The Minister in China (Johnson) to the Secretary of State
[Received February 8—5:20 a.m.]
128. My 102, January 31, 11 a.m. I am now in receipt of a letter from Peck reporting fully his conversation with Lo at the time of presentation of note.
Lo inferred to Peck that he considered our advancement of proposal at the present time as directly connected with Allied war debts problem and stated that favorable action by China at the present time would greatly strengthen hands of the American Government in dealing with European creditors as financial plight of Chinese Government is well known. As China’s debt to the United States is for a relatively small sum Lo stated he could conceive of no other explanation for America’s insistence upon payment at the present moment and added that if China could be of assistance to the United States at the present time in bringing about settlement of vastly more important matter of European debts he favored China’s doing so. In reply to direct question Peck stated he knew of no ulterior motive behind presentation of plan at present juncture but refrained from making any categorical denial not wishing to dampen his enthusiasm. Lo strongly favored appointment of [com]mission and making immediate payments on account even if they were not large.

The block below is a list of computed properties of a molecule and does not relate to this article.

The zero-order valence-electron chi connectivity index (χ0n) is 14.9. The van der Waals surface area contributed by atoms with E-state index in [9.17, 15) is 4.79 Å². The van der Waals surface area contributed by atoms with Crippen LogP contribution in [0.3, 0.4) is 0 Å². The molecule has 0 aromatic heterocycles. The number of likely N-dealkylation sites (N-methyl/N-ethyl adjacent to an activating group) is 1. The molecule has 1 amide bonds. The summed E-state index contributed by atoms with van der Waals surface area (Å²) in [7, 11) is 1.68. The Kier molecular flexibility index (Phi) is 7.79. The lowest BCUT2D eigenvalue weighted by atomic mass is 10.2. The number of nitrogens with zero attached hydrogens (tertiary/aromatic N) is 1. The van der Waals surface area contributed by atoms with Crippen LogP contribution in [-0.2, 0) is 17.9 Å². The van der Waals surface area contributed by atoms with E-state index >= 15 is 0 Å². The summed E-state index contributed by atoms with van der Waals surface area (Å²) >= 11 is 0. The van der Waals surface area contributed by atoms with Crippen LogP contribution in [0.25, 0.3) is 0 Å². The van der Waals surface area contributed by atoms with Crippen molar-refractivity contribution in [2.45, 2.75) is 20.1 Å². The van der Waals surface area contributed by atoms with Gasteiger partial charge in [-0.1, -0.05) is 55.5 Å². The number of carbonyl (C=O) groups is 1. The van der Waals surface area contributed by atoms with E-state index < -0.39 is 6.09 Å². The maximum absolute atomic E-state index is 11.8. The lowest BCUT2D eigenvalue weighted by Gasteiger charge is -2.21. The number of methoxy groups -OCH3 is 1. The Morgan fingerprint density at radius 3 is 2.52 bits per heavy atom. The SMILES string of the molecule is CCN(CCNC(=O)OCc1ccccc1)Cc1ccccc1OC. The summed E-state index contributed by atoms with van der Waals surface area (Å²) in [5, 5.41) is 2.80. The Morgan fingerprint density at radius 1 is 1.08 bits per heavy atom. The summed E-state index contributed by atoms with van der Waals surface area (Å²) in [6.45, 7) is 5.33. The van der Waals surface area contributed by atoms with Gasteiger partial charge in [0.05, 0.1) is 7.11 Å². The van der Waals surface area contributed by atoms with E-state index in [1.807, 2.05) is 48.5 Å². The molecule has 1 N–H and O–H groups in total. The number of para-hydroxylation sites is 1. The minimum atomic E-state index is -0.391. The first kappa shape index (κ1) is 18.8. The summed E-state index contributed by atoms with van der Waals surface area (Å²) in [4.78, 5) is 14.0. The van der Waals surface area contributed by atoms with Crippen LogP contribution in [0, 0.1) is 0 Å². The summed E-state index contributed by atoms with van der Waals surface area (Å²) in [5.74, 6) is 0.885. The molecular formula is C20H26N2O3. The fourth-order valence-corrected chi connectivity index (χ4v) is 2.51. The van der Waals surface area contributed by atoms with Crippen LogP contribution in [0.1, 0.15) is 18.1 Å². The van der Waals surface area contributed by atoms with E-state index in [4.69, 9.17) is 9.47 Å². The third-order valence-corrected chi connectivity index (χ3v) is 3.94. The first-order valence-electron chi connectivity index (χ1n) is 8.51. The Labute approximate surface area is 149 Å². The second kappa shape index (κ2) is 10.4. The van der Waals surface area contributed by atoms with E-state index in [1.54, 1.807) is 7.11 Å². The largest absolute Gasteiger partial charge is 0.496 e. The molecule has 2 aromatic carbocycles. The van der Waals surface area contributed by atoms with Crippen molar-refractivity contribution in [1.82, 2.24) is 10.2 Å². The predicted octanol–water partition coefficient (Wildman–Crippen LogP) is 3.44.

Peck believes Lo sincerely desires to cultivate American friendship in the hope of prompting a continuance of American assistance in connection with present controversy and that he also believes failure to curb Japanese aggression in Manchuria would be destructive of policies which United States has sponsored in the Far East as well as violative of China’s sovereignty.
Lo read Peck letter from Yen urging him to see to it that Chinese press emphasize assistance afforded to China by the United States and urge purchase of American goods and those of other friendly nations. Lo said he had telegraphed Sze to urge the Department to take some steps to emphasize importance of nonrecognition issue. Lo considers that he has strong influence with the Chinese press because of its confidence in his integrity.
Peck considers that Lo’s remarks were sincere insofar as they [Page 632]reflected his deep appreciation of the position taken by the United States in the present controversy and that he believes debt commission proposal will give China a chance to reciprocate the good will.